Everyone is concerned with "realism" in blade sparring/fighting, and IMHO this has to encompass a wide field of responses. Sting is quite derogatory about those "knife dancers" who never enter, and though i understand his point that there is skill in creating an opening and going for it, i also think that as a natural reaction, this is ok at a beginning level. if the aggressor is not committed to taking you out and cannot find an opening, maybe backing off is a fine end to the fight?
This is also why i like san86's idea of training both ends of the equation because they don't necessarily occur in the same interaction. Is it suitable as a format for the gathering? i don't know, and this leads me to a question...
If the gathering is a place to gain "higher consciousness through harder contact" then perhaps blade fighting is not suitable for this as it is probably better described as "higher consciousness through as little contact as possible"!!!?
Maestro Sonny repeated more often than not "just don't get hit". Please note that this can mean anything from not being there in the first place, to both backing away slowly, to inflicting non life threatening injury, to taking your opponent out ASAP. I take his words very seriously.
Understanding which of these responses is appropriate because of who is standing in front of you and the situation that you are in, all play into blade fighting BECAUSE they are lethal weapons, closer to guns perhaps than sticks.....so again, are we training to prevail, or to die?






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sting
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« Reply #30 on: June 02, 2007, 02:32:34 PM »

Nothing like a little controversy to stimulate conversation.  Lots of good points raised by Maija, and to try to comment on each would require days.

Some clarification is required on registering the knife as a threat.   For the very reasons a knife is deadly, it is difficult for the mind and body to respond to it in a manner that is adequate to neutralize the threat.   I think the reason for this is simple:  the knife is difficult to see because it is usually small (unless viewed on its broad side) and moves quickly even in the hands of an untrained wielder.   The response to a knife seems very different from larger weapons, such as a stick or shinai.  All of this is obvious to anyone reading on this forum, but I typed it anyway.

Regarding knife playfights ending in a clinch, a minority seem to end this way, largely because one party is bladeless (dropped their weapon, never had one, ...)  or just scared.  Since very few of us have ever been in an altercation with a knife and even fewer in a real knife duel, it is difficult to speak with any authority on the matter of realism.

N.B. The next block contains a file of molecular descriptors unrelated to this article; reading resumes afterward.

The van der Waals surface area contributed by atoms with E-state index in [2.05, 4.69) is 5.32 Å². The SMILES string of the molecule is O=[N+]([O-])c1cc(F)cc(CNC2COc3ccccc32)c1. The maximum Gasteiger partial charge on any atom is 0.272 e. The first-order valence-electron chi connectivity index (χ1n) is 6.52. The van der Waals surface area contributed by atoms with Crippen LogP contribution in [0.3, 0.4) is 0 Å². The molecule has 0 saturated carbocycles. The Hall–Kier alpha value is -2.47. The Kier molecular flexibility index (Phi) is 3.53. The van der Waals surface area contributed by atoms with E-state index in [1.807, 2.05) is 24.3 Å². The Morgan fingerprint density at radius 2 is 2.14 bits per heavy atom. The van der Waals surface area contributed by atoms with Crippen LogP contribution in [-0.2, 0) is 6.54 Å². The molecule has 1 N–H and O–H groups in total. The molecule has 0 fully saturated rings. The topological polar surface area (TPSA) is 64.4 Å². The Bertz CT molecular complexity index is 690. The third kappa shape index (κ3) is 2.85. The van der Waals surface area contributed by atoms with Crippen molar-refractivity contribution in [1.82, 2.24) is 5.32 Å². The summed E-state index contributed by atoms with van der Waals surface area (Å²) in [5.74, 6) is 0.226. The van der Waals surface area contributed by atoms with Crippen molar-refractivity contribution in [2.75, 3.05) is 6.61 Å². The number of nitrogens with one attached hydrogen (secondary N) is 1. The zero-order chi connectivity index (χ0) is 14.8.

There is a lot of criticism regarding the apparent lack of skill in actual knife sparring or stick fighting that is seen at the Gathering.  An interesting answer offered, for example by DBMAA on their video tapes, are that the techniques are much faster than can be seen.  This is strikingly similar to all of the golf, baseball, etc. sports training advice given by trainers that are judging important motions only by their pre and post movements.  In this era of high speed imaging, we have newer tools.

Knife dancing is a favorite topic of mine, as is stick twirling.  Largely, those that do better in knife playfights are the superior athletes with at least a few rounds of playfights behind them.  Most of the knife training I've seen among my travels in martial arts circles is just too slow or unrealistic.   A decent explanation for why this elaborate training isn't seen in knife playfights is that the muscle movements aren't actually trained.  The motions are similar in appearance, but not similar in function. Analogies can be made from other training:  practice pitching a baseball at 20mph for years and then expecting a 100 mph pitch to emerge when needed, jogging around a track for five miles and expecting to finish a 100m dash in 10 seconds,  lifting a bag of 16oz potato chips 1000 times and then expecting to be able to lift 1000 lbs once.  Add your own here.

Gints


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« Reply #31 on: June 02, 2007, 06:57:09 PM »

Nice, very nice! Great points gints.
I agree that the mind and body have to be quicker and more accurate in judging range and angle to be able to evade a blade, as the speed of interaction is more like boxing than sparring with longer weapons, but even though it is fast, because the blade is attached to the hand, it is no faster than a boxer with quick hands, it just has a few more options(!).
I would perhaps disagree however that the knife is necessarily harder to see than a longer bladed weapon....not with straight cuts, but if someone is used to manipulating the base separate from the tip (this does not apply to double handed weapons so much), i think it CAN be much harder to know which side to expect the tip to come at you. The tip of a long, single-handed, edged weapon can disappear from sight and has the horrible ability to "turn corners" when you least expect it.....but back to the topic.